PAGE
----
College life can be the good life

Deborah L. Hopla, DNP, Contributing Writer

Classes have begun and excitement is in the air. There is a sense of wonderment as students and faculty scurry about the campus. There are many challenges and decisions being made daily. Finding a balance in life can often be difficult.

Many students, for the first time, are making independent decisions about what to eat, when to eat, when to sleep and when to study. Social pressures abound, and making decisions about friends, fraternities, sororities and even partners can seem overwhelming.

In order to have the good life it is important to find a balance.

First, it is important to eat nutritious meals. Eating fruits and vegetables helps keep your energy stores up and helps you avoid foods that may be calorie laden or full of unhealthy things like saturated fat, sugar and salt.

Second, it is important to be physically active daily. It is easy to get busy and forget your body is like a machine that requires service. Finding a fun activity such as walking, playing a sport or bike riding helps with energy levels. Physical activity also helps in warding off some diseases like diabetes and heart disease.

Getting the proper vaccinations is important to staying healthy. A yearly influenza vaccine can save not only yourself from becoming sick but protect others around you. Updating your Diphtheria, Tetanus, and Pertussis (DTap) every 10 years can protect you and your loved ones.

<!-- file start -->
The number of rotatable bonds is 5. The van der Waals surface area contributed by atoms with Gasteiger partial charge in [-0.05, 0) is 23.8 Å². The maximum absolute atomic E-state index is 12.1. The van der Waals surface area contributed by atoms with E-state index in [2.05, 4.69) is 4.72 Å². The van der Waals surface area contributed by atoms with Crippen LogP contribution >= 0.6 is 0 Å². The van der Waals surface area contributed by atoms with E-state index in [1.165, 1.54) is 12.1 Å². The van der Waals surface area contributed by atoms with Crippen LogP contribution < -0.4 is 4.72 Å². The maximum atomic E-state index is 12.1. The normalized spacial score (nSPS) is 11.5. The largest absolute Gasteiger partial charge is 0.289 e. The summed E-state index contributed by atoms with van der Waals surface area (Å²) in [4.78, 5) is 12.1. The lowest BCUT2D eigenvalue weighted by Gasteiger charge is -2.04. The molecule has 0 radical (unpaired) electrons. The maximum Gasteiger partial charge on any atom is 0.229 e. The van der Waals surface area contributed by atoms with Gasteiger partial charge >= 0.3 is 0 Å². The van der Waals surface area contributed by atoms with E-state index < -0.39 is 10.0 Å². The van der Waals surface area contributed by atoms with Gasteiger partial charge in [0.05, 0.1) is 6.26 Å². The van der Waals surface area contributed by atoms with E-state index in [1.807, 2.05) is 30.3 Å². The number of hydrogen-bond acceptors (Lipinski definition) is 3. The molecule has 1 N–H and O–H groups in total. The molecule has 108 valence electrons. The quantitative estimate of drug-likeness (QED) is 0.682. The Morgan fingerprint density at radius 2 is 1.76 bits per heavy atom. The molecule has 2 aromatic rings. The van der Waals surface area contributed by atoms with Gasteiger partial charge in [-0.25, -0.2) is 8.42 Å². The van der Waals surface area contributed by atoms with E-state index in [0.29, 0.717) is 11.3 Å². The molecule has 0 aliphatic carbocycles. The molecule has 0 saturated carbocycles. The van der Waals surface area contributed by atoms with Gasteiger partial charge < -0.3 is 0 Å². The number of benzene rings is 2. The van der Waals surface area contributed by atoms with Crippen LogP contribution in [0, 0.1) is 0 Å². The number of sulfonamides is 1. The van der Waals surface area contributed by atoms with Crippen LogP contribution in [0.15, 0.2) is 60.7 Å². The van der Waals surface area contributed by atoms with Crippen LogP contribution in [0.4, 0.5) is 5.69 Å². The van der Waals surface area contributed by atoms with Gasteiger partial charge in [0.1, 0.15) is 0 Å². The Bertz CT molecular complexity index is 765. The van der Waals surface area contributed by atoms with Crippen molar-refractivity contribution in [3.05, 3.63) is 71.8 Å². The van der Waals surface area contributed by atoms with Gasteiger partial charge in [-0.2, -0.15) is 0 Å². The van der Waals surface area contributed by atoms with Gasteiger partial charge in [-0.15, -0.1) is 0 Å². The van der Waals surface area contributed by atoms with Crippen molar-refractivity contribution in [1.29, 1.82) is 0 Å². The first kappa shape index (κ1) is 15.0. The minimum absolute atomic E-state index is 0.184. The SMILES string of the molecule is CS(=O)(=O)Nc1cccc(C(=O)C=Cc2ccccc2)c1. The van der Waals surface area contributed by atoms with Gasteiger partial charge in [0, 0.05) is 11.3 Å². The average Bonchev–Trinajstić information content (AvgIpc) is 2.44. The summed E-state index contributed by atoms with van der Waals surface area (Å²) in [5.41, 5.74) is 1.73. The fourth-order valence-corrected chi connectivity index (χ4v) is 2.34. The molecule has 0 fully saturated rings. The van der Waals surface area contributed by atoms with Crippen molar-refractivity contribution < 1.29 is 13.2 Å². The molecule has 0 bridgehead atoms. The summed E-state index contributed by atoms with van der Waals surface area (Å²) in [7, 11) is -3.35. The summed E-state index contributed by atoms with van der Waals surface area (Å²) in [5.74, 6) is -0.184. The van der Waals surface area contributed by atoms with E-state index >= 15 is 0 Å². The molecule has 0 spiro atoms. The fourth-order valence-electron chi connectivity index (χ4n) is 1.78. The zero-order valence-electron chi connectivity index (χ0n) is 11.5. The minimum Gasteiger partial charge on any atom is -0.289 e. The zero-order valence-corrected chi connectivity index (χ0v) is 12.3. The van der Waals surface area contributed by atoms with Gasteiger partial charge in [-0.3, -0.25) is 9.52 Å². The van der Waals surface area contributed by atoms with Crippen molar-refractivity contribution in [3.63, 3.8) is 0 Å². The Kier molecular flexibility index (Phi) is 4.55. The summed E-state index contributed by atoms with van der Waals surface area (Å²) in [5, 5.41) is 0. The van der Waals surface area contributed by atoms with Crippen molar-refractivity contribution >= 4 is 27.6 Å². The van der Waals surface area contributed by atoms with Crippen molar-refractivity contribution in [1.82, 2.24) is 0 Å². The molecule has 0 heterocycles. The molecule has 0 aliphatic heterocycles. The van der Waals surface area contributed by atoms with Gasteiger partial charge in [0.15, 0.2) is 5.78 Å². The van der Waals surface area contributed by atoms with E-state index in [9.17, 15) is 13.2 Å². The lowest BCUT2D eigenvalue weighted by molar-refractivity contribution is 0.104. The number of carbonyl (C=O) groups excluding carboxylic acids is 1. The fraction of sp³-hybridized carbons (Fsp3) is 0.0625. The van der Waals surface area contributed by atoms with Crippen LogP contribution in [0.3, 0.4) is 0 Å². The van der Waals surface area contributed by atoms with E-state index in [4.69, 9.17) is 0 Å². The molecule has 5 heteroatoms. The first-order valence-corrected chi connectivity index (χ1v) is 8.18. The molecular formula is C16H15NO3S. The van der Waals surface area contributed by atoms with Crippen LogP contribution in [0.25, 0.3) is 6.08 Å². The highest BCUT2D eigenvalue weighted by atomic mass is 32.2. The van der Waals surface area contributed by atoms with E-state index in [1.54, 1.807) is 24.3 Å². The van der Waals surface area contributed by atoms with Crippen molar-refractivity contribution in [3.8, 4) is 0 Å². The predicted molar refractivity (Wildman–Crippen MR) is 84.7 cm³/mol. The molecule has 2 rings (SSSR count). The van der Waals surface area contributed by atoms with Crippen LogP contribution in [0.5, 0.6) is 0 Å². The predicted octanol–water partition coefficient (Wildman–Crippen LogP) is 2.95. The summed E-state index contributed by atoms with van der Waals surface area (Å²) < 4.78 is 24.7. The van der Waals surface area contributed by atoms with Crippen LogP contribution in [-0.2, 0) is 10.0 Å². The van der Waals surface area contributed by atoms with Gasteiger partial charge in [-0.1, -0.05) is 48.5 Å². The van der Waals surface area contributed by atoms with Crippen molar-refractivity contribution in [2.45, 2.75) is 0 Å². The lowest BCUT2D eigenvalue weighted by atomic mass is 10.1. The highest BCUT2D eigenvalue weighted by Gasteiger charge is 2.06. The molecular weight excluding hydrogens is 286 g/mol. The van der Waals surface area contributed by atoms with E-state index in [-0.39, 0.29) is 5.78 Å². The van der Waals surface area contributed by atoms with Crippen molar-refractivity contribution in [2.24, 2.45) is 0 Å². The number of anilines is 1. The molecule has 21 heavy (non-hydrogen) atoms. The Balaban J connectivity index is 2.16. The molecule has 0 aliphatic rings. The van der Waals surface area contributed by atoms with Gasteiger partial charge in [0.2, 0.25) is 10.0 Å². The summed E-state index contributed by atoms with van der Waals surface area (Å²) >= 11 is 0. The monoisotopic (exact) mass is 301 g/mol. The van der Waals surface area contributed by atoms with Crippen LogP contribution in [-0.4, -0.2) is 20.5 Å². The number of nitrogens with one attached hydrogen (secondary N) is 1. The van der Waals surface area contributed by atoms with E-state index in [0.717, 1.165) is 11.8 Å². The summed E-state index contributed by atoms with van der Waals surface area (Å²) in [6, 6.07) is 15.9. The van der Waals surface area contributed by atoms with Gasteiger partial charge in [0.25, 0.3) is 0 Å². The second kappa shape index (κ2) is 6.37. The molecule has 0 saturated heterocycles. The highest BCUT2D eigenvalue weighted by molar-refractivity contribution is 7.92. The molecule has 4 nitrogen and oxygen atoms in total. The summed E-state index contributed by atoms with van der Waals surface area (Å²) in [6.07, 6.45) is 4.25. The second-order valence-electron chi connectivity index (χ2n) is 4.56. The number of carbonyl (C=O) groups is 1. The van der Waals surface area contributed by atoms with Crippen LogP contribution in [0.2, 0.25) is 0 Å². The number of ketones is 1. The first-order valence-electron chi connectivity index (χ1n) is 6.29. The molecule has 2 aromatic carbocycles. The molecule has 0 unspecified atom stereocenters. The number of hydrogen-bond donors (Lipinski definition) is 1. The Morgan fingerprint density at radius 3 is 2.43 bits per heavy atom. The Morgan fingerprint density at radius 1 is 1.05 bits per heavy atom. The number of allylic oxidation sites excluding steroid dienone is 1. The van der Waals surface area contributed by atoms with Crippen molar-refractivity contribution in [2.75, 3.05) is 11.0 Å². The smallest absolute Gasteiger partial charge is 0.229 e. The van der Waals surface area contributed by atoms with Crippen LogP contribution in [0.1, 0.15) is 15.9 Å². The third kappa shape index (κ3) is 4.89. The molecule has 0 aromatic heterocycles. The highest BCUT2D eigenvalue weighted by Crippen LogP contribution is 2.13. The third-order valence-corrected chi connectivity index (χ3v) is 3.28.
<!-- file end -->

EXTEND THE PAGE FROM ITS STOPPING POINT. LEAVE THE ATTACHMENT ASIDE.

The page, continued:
Sleep is necessary for cellular repair, energy, rejuvenation and prevention of diseases. Avoid eating just before bedtime and ensure your room is quiet, cool and dark. The light from a computer or television can interfere with REM (rapid eye movement) sleep. Studies have shown that sleep deprivation is as dangerous as driving while intoxicated.

It is great to have “that loving feeling,” but regrets may come in the morning if that intimacy leaves behind a sexually transmitted disease.

In South Carolina chlamydia, gonorrhea, HPV (human papilloma virus), HSV (herpes simplex virus), HIV and AIDS are concerns for those not using protection. Lesser known STD’s such as trichomonasis, PID (pelvic inflammatory disease) and scabies are also seen on college campuses.

Alcohol and drug use are major problems for young adults according to the CDC (Center for Disease, 2014). Substance use and abuse can lead to STD’s, unplanned pregnancy, violence and fatal and nonfatal injuries (CDC, 2014).

Keeping yourself emotionally balanced can also be challenging. FMU has a wonderful counselor who is available at the Student Service Center.

Sometimes people find themselves on a roller coaster ride of emotions from elation to despair to depression to acute anxiety. Talking to a counselor can help you find a balance.

The CDC (2014) cites suicide between the ages of 10-24 to be the third leading cause of death. Speak up and seek help if you or someone you know is thinking of harming themselves. Get to know people and develop friendships and a support system. People are not mind readers. If you need help, seek help.

Finding the balance in college can lead to many happy memories and a fuller, richer life.